Wow! I have tried out the Omaker model OMA2130 and their OMAKER-M4 provided to me to test and report. They have worked great; easy to connect to my Bluetooth capable Android phone playing my Pandora music feeds, easy to recharge via USB jacks. Both are amazingly small for their volume. The OMA2130 is about a 1.5" cube size. The OMAKER-M4 is water proof and makes showering a new experience. They both provided plenty of volume for adding music to my bike riding. And they are each available for under $30. I find listening to music via earbuds or headphones to be far too distracting for bicycling in any kind of traffic, and I'd miss out on the other natural sounds around me, but these little speakers add rather than detracting from my bicycling experiences.
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Gear Talk / Re: Recommendation for front light?
« Last post by paddleboy17 on November 30, 2016, 03:02:12 pm »
Yes, I used 1" PVC. 

Having extra weight on your helmet can be real fatiguing.  For night riding through the winter, I have a pair of 1200 lumen Magic Shine lights.  I like them because they are really bright, and because I can put the battery on the back of the helmet and the light on front, leaving me balanced from front to rear.  I still have extra stuff on the helmet, so balanced or not, all that extra mass is still tiring.  So while you might want to be capable of helmet light, I would not leave it up there all the time.
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Gear Talk / Re: Recommendation for front light?
« Last post by jwrushman on November 30, 2016, 02:44:58 pm »
Paddleboy17, thanks for the pictures.  It looks like 1" PVC that your using - right?  I'm thinking about using handlebar tap to wrap the PVC.  I'll post a picture once it's complete.  I've still got to try the light on the helmet too.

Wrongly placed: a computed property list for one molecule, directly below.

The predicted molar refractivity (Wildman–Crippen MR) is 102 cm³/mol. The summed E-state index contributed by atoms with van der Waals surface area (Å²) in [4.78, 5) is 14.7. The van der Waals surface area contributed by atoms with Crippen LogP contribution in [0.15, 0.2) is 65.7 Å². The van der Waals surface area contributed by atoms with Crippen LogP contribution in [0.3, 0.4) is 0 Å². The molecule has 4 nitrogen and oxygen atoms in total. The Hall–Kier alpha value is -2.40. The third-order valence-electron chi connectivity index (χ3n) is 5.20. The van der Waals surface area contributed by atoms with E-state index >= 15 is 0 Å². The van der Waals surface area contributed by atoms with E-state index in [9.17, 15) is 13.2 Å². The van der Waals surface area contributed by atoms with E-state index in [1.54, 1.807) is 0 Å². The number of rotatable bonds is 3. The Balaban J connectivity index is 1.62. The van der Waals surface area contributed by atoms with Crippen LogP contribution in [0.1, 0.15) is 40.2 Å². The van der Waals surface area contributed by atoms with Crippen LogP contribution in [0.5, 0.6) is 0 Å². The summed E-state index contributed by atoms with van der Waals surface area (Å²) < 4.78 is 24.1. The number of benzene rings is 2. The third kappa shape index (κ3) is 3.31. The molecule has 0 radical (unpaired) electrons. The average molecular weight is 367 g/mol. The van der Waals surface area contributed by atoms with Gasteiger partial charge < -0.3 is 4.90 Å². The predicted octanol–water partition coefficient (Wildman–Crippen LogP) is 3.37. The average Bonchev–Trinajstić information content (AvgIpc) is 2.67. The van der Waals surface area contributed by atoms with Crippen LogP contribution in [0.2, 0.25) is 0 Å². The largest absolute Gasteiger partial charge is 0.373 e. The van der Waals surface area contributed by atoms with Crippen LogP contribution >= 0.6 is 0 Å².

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Gear Talk / Re: Recommendation for front light?
« Last post by paddleboy17 on November 30, 2016, 12:44:08 pm »
I have used the Paul stem cap light mount as I do a lot of night riding over the winter.   I have picture of mine down below.  I have something called a Moose Mit on my winter bike that I need to raise the light above.  Moose Mits are a pogie that gives you a nice pocket over your handle bars to keep your hands warm.

I have also used the Minouri T mount.  I find it a little light duty for this, but it is nice in that you can fine tune the rise.

Paul Components makes another thingy similar to the Gino light might.
I think it is intended for mounting a light off the wheel axis (it replaces one end of a wheel skewer).   I got creative and fabbed this up, to mount mid fork, but I have not used it yet.  It based on a Tubus fork mounting kit that I bought from the Touring Store (http://thetouringstore.com/thetouringstore/tubus-bicycle-racks-for-touring-and-commuting/tubus-fit-solutions/), and the Gino like Paul Components thingy.

I also have a Planet Bike Blaze light that I take on tour.  I have had it long enough that the lettering is rubbed off.  It takes two AA batteries, but I think it has to be brighter than the 45 lumen Blaze 1/2 Watt that it resembles.  If you are serious about night riding, it pays to take two lights:  one on your handle bars and one on your helmet.  For touring, I might mount a Blackburn Voyager 3.3 on my helmet.  I don't know if the Voyager 3.3 is still in production, but it is small, light, runs on 4 AAA batteries, and most import for a helmet light--it has a really tight beam.  I try not to tax night riding when on tour, but "things do happen".